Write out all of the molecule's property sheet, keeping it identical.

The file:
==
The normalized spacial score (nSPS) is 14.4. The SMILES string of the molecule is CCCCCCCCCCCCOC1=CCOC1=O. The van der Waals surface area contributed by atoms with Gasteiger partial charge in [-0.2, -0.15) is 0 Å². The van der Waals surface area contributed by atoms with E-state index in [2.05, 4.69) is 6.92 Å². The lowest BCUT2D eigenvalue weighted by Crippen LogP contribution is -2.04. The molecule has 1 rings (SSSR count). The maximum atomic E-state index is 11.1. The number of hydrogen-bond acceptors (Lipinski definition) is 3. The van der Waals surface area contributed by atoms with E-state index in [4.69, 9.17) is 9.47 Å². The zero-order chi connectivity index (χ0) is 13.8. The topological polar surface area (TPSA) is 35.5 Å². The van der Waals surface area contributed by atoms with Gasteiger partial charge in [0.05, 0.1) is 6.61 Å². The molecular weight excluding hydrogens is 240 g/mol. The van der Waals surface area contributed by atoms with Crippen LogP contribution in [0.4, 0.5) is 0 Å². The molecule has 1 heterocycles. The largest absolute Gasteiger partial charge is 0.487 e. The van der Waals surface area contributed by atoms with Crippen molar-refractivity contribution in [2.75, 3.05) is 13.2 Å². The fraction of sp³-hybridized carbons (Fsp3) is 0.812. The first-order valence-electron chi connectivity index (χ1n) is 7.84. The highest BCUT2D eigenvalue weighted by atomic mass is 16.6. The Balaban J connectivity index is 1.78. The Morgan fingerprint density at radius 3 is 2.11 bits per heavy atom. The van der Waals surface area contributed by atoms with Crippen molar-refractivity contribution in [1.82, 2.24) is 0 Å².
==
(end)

The normalized spacial score (nSPS) is 14.4. The SMILES string of the molecule is CCCCCCCCCCCCOC1=CCOC1=O. The van der Waals surface area contributed by atoms with Gasteiger partial charge in [-0.2, -0.15) is 0 Å². The van der Waals surface area contributed by atoms with E-state index in [2.05, 4.69) is 6.92 Å². The lowest BCUT2D eigenvalue weighted by Crippen LogP contribution is -2.04. The molecule has 1 rings (SSSR count). The maximum atomic E-state index is 11.1. The number of hydrogen-bond acceptors (Lipinski definition) is 3. The van der Waals surface area contributed by atoms with E-state index in [4.69, 9.17) is 9.47 Å². The zero-order chi connectivity index (χ0) is 13.8. The topological polar surface area (TPSA) is 35.5 Å². The van der Waals surface area contributed by atoms with Gasteiger partial charge in [0.05, 0.1) is 6.61 Å². The molecular weight excluding hydrogens is 240 g/mol. The van der Waals surface area contributed by atoms with Crippen LogP contribution in [0.4, 0.5) is 0 Å². The molecule has 1 heterocycles. The largest absolute Gasteiger partial charge is 0.487 e. The van der Waals surface area contributed by atoms with Crippen molar-refractivity contribution in [2.75, 3.05) is 13.2 Å². The fraction of sp³-hybridized carbons (Fsp3) is 0.812. The first-order valence-electron chi connectivity index (χ1n) is 7.84. The highest BCUT2D eigenvalue weighted by atomic mass is 16.6. The Balaban J connectivity index is 1.78. The Morgan fingerprint density at radius 3 is 2.11 bits per heavy atom. The van der Waals surface area contributed by atoms with Crippen molar-refractivity contribution in [1.82, 2.24) is 0 Å².